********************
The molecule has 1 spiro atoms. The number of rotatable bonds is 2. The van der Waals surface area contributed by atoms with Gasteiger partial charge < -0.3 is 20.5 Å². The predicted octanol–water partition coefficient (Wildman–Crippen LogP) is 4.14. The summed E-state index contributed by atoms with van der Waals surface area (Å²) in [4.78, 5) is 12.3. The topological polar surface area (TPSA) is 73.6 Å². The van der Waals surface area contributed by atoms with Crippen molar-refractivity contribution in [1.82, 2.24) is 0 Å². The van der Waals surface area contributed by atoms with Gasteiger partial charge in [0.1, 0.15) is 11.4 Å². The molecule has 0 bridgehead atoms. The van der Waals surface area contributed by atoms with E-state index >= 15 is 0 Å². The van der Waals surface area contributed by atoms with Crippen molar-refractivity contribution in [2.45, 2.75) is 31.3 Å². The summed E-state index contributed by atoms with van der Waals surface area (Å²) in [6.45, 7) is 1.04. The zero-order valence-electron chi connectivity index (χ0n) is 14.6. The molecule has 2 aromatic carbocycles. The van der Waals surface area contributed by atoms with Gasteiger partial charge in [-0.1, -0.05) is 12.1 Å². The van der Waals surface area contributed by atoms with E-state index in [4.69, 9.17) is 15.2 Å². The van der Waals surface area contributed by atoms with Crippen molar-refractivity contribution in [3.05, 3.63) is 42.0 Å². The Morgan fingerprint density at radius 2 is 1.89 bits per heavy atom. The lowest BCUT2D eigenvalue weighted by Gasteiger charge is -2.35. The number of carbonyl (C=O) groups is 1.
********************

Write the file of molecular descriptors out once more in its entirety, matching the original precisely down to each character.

The molecule has 1 spiro atoms. The number of rotatable bonds is 2. The van der Waals surface area contributed by atoms with Gasteiger partial charge < -0.3 is 20.5 Å². The predicted octanol–water partition coefficient (Wildman–Crippen LogP) is 4.14. The summed E-state index contributed by atoms with van der Waals surface area (Å²) in [4.78, 5) is 12.3. The topological polar surface area (TPSA) is 73.6 Å². The van der Waals surface area contributed by atoms with Crippen molar-refractivity contribution in [1.82, 2.24) is 0 Å². The van der Waals surface area contributed by atoms with Gasteiger partial charge in [0.1, 0.15) is 11.4 Å². The molecule has 0 bridgehead atoms. The van der Waals surface area contributed by atoms with E-state index >= 15 is 0 Å². The van der Waals surface area contributed by atoms with Crippen molar-refractivity contribution in [2.45, 2.75) is 31.3 Å². The summed E-state index contributed by atoms with van der Waals surface area (Å²) in [6.45, 7) is 1.04. The zero-order valence-electron chi connectivity index (χ0n) is 14.6. The molecule has 2 aromatic carbocycles. The van der Waals surface area contributed by atoms with Gasteiger partial charge in [-0.1, -0.05) is 12.1 Å². The van der Waals surface area contributed by atoms with E-state index in [4.69, 9.17) is 15.2 Å². The van der Waals surface area contributed by atoms with Crippen molar-refractivity contribution in [3.05, 3.63) is 42.0 Å². The Morgan fingerprint density at radius 2 is 1.89 bits per heavy atom. The lowest BCUT2D eigenvalue weighted by Gasteiger charge is -2.35. The number of carbonyl (C=O) groups is 1.